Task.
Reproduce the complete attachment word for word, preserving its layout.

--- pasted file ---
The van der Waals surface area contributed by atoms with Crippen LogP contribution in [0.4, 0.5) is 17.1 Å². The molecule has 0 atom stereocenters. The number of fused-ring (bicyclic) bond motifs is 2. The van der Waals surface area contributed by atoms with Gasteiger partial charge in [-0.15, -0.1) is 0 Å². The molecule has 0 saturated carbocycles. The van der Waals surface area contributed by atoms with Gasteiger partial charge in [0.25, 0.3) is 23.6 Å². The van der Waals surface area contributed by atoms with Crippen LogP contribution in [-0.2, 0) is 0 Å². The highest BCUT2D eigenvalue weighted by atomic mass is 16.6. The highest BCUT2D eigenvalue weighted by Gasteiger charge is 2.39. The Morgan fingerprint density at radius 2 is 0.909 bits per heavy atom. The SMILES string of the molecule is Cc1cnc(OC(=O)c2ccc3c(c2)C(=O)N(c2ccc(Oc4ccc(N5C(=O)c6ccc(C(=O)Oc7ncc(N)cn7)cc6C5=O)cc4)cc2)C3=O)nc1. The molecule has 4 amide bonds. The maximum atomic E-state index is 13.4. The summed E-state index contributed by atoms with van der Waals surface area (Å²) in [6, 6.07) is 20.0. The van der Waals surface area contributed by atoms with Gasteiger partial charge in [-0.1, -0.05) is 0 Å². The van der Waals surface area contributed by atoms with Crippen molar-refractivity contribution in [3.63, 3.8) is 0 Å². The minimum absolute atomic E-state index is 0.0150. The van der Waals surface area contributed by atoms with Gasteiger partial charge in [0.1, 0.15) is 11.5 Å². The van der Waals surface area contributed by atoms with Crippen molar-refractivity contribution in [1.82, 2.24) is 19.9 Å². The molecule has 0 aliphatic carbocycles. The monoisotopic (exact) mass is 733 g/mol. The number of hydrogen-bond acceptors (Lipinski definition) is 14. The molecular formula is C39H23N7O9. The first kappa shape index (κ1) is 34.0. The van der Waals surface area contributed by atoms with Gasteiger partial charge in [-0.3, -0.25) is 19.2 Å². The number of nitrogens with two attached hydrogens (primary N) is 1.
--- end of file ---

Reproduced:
The van der Waals surface area contributed by atoms with Crippen LogP contribution in [0.4, 0.5) is 17.1 Å². The molecule has 0 atom stereocenters. The number of fused-ring (bicyclic) bond motifs is 2. The van der Waals surface area contributed by atoms with Gasteiger partial charge in [-0.15, -0.1) is 0 Å². The molecule has 0 saturated carbocycles. The van der Waals surface area contributed by atoms with Gasteiger partial charge in [0.25, 0.3) is 23.6 Å². The van der Waals surface area contributed by atoms with Crippen LogP contribution in [-0.2, 0) is 0 Å². The highest BCUT2D eigenvalue weighted by atomic mass is 16.6. The highest BCUT2D eigenvalue weighted by Gasteiger charge is 2.39. The Morgan fingerprint density at radius 2 is 0.909 bits per heavy atom. The SMILES string of the molecule is Cc1cnc(OC(=O)c2ccc3c(c2)C(=O)N(c2ccc(Oc4ccc(N5C(=O)c6ccc(C(=O)Oc7ncc(N)cn7)cc6C5=O)cc4)cc2)C3=O)nc1. The molecule has 4 amide bonds. The maximum atomic E-state index is 13.4. The summed E-state index contributed by atoms with van der Waals surface area (Å²) in [6, 6.07) is 20.0. The van der Waals surface area contributed by atoms with Gasteiger partial charge in [-0.1, -0.05) is 0 Å². The van der Waals surface area contributed by atoms with Crippen molar-refractivity contribution in [3.63, 3.8) is 0 Å². The minimum absolute atomic E-state index is 0.0150. The van der Waals surface area contributed by atoms with Gasteiger partial charge in [0.1, 0.15) is 11.5 Å². The van der Waals surface area contributed by atoms with Crippen molar-refractivity contribution in [1.82, 2.24) is 19.9 Å². The molecule has 0 aliphatic carbocycles. The monoisotopic (exact) mass is 733 g/mol. The number of hydrogen-bond acceptors (Lipinski definition) is 14. The molecular formula is C39H23N7O9. The first kappa shape index (κ1) is 34.0. The van der Waals surface area contributed by atoms with Gasteiger partial charge in [-0.3, -0.25) is 19.2 Å². The number of nitrogens with two attached hydrogens (primary N) is 1.